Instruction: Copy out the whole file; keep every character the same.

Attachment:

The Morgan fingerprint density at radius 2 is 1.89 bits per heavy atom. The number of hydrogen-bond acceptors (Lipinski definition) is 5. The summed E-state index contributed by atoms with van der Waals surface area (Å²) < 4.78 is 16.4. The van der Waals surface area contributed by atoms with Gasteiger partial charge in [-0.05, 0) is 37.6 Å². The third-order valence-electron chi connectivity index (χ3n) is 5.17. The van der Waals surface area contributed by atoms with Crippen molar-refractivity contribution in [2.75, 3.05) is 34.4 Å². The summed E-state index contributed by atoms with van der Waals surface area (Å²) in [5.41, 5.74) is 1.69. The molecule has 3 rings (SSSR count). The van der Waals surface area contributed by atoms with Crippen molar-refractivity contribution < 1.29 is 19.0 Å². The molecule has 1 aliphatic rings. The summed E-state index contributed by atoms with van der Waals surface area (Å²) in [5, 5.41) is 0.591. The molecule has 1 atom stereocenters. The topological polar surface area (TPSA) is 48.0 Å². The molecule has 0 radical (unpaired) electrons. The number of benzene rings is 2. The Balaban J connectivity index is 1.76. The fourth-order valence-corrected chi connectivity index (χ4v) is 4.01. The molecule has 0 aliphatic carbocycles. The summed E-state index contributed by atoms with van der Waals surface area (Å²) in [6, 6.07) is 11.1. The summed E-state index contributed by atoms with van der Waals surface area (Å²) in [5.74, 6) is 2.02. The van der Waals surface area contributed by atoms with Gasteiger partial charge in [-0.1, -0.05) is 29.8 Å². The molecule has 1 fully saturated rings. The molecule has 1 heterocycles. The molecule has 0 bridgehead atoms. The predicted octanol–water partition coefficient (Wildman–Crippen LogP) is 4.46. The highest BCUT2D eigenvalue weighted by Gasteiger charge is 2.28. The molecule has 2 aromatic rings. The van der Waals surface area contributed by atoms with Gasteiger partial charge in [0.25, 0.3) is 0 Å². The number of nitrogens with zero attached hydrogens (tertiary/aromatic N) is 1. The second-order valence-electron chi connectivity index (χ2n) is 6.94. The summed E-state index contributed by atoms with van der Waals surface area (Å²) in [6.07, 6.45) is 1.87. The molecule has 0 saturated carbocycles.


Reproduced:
The Morgan fingerprint density at radius 2 is 1.89 bits per heavy atom. The number of hydrogen-bond acceptors (Lipinski definition) is 5. The summed E-state index contributed by atoms with van der Waals surface area (Å²) < 4.78 is 16.4. The van der Waals surface area contributed by atoms with Gasteiger partial charge in [-0.05, 0) is 37.6 Å². The third-order valence-electron chi connectivity index (χ3n) is 5.17. The van der Waals surface area contributed by atoms with Crippen molar-refractivity contribution in [2.75, 3.05) is 34.4 Å². The summed E-state index contributed by atoms with van der Waals surface area (Å²) in [5.41, 5.74) is 1.69. The molecule has 3 rings (SSSR count). The van der Waals surface area contributed by atoms with Crippen molar-refractivity contribution < 1.29 is 19.0 Å². The molecule has 1 aliphatic rings. The summed E-state index contributed by atoms with van der Waals surface area (Å²) in [5, 5.41) is 0.591. The molecule has 1 atom stereocenters. The topological polar surface area (TPSA) is 48.0 Å². The molecule has 0 radical (unpaired) electrons. The number of benzene rings is 2. The Balaban J connectivity index is 1.76. The fourth-order valence-corrected chi connectivity index (χ4v) is 4.01. The molecule has 0 aliphatic carbocycles. The summed E-state index contributed by atoms with van der Waals surface area (Å²) in [6, 6.07) is 11.1. The summed E-state index contributed by atoms with van der Waals surface area (Å²) in [5.74, 6) is 2.02. The van der Waals surface area contributed by atoms with Gasteiger partial charge in [-0.1, -0.05) is 29.8 Å². The molecule has 1 fully saturated rings. The molecule has 1 heterocycles. The molecule has 0 bridgehead atoms. The predicted octanol–water partition coefficient (Wildman–Crippen LogP) is 4.46. The highest BCUT2D eigenvalue weighted by Gasteiger charge is 2.28. The molecule has 2 aromatic rings. The van der Waals surface area contributed by atoms with Gasteiger partial charge in [0.25, 0.3) is 0 Å². The number of nitrogens with zero attached hydrogens (tertiary/aromatic N) is 1. The second-order valence-electron chi connectivity index (χ2n) is 6.94. The summed E-state index contributed by atoms with van der Waals surface area (Å²) in [6.07, 6.45) is 1.87. The molecule has 0 saturated carbocycles.